Author: Amanda Lillie
3. Putting perspective into perspective
Perspective14 has dominated art-historical writing on depicted architecture for so long that other approaches have been buried or undervalued.15 This catalogue continues to explore perspective, but seeks to embed it within architectural and spatial representation, treating it as one aspect of fictive architecture, rather than a separate practice. Perspective has often been presented as the most important contribution of Italian Renaissance artists to the world, linked to the idea that realism was the ultimate goal of 15th- and 16th-century Italian painters, so that the depiction of deep pictorial space created a type of virtual reality for Renaissance viewers. We have sought to question this view by challenging a simplistic notion of realism in Renaissance art. Since buildings are the most stable, large-scale and space-filling of human products, they are in many ways the ultimate object or real thing, and the temptation is to see their inclusion in pictures mainly as an attempt by artists to make their pictures look real. Yet, even when painting recognisable portraits of existing buildings, the artists included in this publication manipulate them for symbolic, ceremonial, sacred or political purposes, and in most representations of architecture the metaphor, the sign, the archetype, the ideal, and in some cases a feeling, prevail over any semblance of the actual or the real.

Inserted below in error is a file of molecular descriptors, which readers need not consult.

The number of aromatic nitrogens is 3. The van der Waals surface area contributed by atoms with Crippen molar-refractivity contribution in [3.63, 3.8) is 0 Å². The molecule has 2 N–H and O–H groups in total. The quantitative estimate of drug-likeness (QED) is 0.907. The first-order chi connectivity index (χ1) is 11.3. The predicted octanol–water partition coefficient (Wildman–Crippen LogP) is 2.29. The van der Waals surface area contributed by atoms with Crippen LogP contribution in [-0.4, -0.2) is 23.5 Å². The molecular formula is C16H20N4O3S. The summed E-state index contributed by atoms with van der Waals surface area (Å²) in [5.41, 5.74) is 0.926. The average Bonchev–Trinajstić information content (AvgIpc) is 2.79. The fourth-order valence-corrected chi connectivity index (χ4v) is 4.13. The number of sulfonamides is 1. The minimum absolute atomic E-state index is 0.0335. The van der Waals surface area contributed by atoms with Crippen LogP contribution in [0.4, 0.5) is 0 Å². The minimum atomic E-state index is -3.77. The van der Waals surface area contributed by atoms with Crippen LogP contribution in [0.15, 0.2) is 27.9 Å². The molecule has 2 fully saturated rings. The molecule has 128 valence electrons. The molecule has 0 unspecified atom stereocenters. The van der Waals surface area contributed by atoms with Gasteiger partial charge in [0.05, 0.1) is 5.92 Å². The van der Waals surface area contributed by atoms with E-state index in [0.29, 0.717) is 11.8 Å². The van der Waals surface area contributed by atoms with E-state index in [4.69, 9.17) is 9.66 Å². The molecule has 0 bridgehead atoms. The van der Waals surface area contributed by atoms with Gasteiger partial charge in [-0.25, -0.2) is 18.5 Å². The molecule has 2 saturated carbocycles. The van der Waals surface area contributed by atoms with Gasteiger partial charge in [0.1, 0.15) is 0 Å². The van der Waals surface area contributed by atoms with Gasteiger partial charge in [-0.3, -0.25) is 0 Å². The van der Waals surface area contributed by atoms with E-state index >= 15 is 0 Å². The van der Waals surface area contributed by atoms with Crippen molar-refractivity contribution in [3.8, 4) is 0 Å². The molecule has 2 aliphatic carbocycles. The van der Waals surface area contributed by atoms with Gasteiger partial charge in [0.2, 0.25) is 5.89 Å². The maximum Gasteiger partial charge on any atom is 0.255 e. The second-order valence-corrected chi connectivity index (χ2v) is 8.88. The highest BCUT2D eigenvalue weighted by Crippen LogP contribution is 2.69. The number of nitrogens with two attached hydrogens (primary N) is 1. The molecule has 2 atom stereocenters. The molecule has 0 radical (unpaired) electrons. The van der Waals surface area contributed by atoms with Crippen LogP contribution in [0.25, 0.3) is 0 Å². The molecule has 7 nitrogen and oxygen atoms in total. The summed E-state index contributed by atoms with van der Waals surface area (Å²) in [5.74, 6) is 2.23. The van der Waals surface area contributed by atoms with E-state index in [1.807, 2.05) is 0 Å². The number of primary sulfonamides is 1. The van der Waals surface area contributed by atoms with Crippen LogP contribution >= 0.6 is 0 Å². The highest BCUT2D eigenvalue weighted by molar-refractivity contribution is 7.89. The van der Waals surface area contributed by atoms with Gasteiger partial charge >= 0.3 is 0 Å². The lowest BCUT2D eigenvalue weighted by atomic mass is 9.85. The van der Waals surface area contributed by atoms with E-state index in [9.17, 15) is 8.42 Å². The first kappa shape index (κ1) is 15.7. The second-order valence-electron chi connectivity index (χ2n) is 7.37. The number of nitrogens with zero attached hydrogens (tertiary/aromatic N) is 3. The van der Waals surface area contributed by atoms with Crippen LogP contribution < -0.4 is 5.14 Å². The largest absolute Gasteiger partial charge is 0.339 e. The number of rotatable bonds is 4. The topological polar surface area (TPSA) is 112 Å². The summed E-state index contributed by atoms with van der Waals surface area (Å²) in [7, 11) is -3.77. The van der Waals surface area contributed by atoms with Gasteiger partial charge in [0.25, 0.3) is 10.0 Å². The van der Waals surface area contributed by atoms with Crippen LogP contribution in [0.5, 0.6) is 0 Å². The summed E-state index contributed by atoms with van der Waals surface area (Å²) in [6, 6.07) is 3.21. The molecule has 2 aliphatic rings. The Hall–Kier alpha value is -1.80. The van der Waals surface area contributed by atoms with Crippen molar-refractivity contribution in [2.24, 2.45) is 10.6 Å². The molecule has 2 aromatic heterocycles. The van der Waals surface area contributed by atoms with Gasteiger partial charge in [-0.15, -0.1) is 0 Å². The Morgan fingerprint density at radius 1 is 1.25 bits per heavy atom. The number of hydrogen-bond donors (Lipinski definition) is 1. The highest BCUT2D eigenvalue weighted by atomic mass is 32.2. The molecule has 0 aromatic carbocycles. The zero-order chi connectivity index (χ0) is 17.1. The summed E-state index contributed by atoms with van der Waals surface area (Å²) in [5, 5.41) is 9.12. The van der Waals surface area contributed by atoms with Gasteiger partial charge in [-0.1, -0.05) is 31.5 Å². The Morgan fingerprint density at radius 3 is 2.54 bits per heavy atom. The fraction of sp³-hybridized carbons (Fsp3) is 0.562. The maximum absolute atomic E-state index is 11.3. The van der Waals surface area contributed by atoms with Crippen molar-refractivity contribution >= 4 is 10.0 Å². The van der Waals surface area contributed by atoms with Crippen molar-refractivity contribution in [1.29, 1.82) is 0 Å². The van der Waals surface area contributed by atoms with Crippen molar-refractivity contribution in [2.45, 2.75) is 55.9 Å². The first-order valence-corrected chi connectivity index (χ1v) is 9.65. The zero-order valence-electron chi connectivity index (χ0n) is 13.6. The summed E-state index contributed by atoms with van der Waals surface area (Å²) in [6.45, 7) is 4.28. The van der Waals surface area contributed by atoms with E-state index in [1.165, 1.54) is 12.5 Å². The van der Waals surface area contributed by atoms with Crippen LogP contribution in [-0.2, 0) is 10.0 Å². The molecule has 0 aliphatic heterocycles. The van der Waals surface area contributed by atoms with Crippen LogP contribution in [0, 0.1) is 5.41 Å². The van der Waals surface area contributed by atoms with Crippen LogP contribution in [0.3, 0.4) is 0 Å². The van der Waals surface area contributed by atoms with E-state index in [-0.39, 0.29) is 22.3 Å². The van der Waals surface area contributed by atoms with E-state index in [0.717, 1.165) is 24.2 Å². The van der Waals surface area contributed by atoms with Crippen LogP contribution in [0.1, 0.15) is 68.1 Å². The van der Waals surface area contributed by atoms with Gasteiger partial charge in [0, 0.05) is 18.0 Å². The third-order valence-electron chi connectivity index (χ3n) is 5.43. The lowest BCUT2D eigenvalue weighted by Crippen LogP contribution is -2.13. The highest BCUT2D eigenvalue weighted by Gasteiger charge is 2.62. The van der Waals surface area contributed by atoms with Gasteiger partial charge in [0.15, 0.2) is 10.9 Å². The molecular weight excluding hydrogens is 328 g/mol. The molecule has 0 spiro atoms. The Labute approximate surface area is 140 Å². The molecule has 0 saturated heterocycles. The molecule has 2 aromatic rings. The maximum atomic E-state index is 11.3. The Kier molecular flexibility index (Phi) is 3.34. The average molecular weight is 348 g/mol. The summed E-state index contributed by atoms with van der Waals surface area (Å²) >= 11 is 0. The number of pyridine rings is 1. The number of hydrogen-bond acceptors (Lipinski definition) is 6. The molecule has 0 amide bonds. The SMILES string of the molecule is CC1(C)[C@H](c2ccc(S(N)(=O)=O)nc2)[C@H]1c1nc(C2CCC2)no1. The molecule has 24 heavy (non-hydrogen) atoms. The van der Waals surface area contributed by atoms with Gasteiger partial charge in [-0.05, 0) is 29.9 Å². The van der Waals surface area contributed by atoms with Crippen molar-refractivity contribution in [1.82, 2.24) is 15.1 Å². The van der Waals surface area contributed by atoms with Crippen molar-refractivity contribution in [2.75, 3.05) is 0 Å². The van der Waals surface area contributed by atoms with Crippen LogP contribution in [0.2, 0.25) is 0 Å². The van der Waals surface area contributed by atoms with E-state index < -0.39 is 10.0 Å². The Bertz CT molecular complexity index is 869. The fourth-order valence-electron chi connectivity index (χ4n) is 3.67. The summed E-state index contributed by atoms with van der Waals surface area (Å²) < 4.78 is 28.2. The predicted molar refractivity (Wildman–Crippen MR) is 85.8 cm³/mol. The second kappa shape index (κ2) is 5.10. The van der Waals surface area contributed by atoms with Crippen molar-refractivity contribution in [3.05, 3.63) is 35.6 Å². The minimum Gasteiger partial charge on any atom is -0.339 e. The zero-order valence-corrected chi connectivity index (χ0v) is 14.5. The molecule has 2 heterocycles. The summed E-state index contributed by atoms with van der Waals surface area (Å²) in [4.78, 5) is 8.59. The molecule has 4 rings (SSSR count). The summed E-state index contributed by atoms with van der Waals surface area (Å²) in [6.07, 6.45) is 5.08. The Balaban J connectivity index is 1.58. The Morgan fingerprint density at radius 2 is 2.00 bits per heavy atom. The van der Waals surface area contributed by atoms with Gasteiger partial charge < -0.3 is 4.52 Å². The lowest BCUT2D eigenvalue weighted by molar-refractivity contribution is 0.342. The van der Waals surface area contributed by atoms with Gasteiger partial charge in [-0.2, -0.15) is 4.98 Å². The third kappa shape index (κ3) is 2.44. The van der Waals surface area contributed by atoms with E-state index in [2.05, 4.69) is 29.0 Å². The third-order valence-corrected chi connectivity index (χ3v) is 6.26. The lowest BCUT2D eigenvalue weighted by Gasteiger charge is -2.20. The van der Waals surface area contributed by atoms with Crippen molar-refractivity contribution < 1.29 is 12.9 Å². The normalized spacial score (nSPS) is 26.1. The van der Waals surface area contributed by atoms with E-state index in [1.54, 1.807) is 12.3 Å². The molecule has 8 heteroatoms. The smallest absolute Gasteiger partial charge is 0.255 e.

Carlo Crivelli's ‘Annunciation’ (fig. 4) is a prime example. Perspective plays an important role in creating the view of the street, but the façades of the Virgin’s palace on the right, with their extraordinary rendering of surface detail, seem to compete with and triumph over perspectival recession. The painting was a site-specific work, commissioned for the Church of the Annunciation in the town of Ascoli Piceno to mark a specific moment in 1482 when the city was granted greater independence by Pope Sixtus IV.16 The image therefore has special meaning in the context of the town and contains obvious references to Ascoli, such as the miniature model of the city held by its patron saint, Emidius. Yet Crivelli did not take up the opportunity to represent the actual buildings of Ascoli realistically on a larger scale, and instead concocted wonderful architectural fictions for the street, the Virgin’s house and surrounding buildings.17 An unsettling, uncanny effect is created by the hyper-precision with which these structures are outlined – like a Renaissance version of hyper-realism – combined with utopian, symbolic and miraculous features. The whole design and conception is simultaneously literal and fantastic, which produces its strange, compelling quality.